Newsflash from the Bureau of Labor Statistics: In November 2021, 4.5 million people voluntarily left their jobs. That’s 3% of the nonfarm workforce, “an all-time high” and the key statistic proving The Great Resignation is real.

Well, maybe not so much. For one thing, quitting data has only been collected for a little over 20 years. In general, when the U.S. economy is strong, many new jobs and opportunities are created. As a result, more people quit their jobs in search of something better. It’s very likely that the quit rate was higher in the late 1990s and early 2000s. In the late 1940s, when the postwar economy was exploding, available data suggest that the quit rate was even higher than today. So the current situation is probably not unique.

We don’t have December’s data yet, but assuming the quit rate stayed steady, a total of 33% of nonfarm workers would have quit their jobs in 2021, per projections by The Conversation. That sounds like a lot, but in fact a large portion of American workers quit their jobs each year. For example, in 2019 the pre-pandemic quit rate was 28%. So, yes, the rate was higher than usual in 2021, but not off the charts.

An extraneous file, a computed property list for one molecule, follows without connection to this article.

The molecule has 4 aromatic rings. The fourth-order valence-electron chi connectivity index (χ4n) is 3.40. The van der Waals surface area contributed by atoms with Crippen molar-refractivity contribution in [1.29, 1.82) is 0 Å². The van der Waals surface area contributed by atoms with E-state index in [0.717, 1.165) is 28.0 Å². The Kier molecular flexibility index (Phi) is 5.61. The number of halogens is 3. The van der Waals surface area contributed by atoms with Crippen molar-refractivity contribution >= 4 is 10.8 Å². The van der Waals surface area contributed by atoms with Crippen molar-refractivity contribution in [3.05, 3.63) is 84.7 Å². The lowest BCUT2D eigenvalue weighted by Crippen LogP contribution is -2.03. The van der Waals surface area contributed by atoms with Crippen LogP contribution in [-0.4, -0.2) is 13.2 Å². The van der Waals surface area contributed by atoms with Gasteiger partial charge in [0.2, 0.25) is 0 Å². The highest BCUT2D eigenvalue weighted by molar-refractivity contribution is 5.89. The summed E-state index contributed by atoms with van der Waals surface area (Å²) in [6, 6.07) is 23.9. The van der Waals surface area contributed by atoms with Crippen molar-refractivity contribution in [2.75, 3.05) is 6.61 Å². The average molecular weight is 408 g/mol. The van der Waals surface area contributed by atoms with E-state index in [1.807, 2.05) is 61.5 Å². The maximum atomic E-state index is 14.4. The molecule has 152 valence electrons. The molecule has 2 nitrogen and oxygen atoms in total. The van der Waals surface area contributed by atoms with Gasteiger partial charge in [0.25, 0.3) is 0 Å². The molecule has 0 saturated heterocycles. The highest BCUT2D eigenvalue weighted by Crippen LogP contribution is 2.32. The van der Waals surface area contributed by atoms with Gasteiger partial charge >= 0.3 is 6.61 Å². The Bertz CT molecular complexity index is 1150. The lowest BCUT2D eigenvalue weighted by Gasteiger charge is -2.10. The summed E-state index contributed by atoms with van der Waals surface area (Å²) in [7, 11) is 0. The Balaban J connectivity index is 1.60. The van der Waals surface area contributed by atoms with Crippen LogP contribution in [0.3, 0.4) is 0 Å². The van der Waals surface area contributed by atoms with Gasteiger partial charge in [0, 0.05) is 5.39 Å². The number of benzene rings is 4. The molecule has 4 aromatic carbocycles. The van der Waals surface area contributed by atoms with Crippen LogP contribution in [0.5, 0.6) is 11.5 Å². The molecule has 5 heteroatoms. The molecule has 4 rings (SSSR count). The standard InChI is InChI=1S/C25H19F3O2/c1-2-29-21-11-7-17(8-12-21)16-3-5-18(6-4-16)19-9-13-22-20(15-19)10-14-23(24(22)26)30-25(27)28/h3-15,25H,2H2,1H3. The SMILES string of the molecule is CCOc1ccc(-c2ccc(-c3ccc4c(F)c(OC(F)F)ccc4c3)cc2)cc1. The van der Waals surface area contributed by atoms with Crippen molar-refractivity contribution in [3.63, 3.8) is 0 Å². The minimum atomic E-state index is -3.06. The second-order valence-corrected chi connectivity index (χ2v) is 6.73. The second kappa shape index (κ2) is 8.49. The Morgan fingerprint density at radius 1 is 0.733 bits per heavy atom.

And of course the quit rate was not the same in all industries. The highest quit rates were in accommodation services, food services, and retail. The rates were much lower in construction, information, finance, insurance, and real estate. The rates are also not the same in all age groups. By far the highest turnover rate is among 16 to 24-year-olds. 

This doesn’t mean that quit rates are not a problem. Turnover is costly for employers and can be difficult and disruptive for employees. But it looks like “The Great Resignation” isn’t all that great after all.

Instead of scrambling to save all your people in the face of mass walkouts, you can focus your attention on nurturing your very best talent. If you would like help hanging onto your high performers, contact me a

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